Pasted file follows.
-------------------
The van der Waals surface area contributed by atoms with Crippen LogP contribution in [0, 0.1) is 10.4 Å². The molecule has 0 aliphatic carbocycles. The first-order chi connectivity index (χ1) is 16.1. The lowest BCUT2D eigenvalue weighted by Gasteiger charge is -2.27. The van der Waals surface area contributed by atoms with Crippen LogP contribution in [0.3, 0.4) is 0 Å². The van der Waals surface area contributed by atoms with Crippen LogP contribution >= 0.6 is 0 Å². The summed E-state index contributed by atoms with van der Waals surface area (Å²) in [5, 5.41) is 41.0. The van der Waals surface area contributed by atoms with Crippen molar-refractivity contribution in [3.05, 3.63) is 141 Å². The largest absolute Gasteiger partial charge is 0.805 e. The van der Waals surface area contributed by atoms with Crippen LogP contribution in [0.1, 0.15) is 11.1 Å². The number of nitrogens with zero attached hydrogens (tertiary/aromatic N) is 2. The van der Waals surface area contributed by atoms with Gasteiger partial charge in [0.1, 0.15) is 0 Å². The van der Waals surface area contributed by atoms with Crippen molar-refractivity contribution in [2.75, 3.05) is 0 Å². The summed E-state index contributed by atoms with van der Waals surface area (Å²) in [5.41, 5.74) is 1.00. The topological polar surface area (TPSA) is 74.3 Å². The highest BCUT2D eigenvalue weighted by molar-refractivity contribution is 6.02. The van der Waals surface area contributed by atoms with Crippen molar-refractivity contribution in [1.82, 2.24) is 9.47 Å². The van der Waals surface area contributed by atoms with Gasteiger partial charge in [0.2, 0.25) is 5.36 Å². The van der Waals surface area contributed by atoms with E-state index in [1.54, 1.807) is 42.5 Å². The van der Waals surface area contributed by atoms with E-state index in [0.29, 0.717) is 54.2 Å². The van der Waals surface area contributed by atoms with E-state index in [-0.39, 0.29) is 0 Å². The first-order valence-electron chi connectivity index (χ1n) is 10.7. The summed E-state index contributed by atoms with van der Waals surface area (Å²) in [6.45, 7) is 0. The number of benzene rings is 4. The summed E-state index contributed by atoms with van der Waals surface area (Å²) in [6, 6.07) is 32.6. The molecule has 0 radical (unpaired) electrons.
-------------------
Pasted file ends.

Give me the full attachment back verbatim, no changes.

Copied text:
The van der Waals surface area contributed by atoms with Crippen LogP contribution in [0, 0.1) is 10.4 Å². The molecule has 0 aliphatic carbocycles. The first-order chi connectivity index (χ1) is 16.1. The lowest BCUT2D eigenvalue weighted by Gasteiger charge is -2.27. The van der Waals surface area contributed by atoms with Crippen LogP contribution in [0.3, 0.4) is 0 Å². The van der Waals surface area contributed by atoms with Crippen LogP contribution >= 0.6 is 0 Å². The summed E-state index contributed by atoms with van der Waals surface area (Å²) in [5, 5.41) is 41.0. The van der Waals surface area contributed by atoms with Crippen molar-refractivity contribution in [3.05, 3.63) is 141 Å². The largest absolute Gasteiger partial charge is 0.805 e. The van der Waals surface area contributed by atoms with Crippen LogP contribution in [0.1, 0.15) is 11.1 Å². The number of nitrogens with zero attached hydrogens (tertiary/aromatic N) is 2. The van der Waals surface area contributed by atoms with Gasteiger partial charge in [0.1, 0.15) is 0 Å². The van der Waals surface area contributed by atoms with Crippen molar-refractivity contribution in [2.75, 3.05) is 0 Å². The summed E-state index contributed by atoms with van der Waals surface area (Å²) in [5.41, 5.74) is 1.00. The topological polar surface area (TPSA) is 74.3 Å². The highest BCUT2D eigenvalue weighted by molar-refractivity contribution is 6.02. The van der Waals surface area contributed by atoms with Crippen molar-refractivity contribution in [1.82, 2.24) is 9.47 Å². The van der Waals surface area contributed by atoms with Gasteiger partial charge in [0.2, 0.25) is 5.36 Å². The van der Waals surface area contributed by atoms with E-state index in [1.54, 1.807) is 42.5 Å². The van der Waals surface area contributed by atoms with E-state index in [0.29, 0.717) is 54.2 Å². The van der Waals surface area contributed by atoms with E-state index in [-0.39, 0.29) is 0 Å². The first-order valence-electron chi connectivity index (χ1n) is 10.7. The summed E-state index contributed by atoms with van der Waals surface area (Å²) in [6.45, 7) is 0. The number of benzene rings is 4. The summed E-state index contributed by atoms with van der Waals surface area (Å²) in [6, 6.07) is 32.6. The molecule has 0 radical (unpaired) electrons.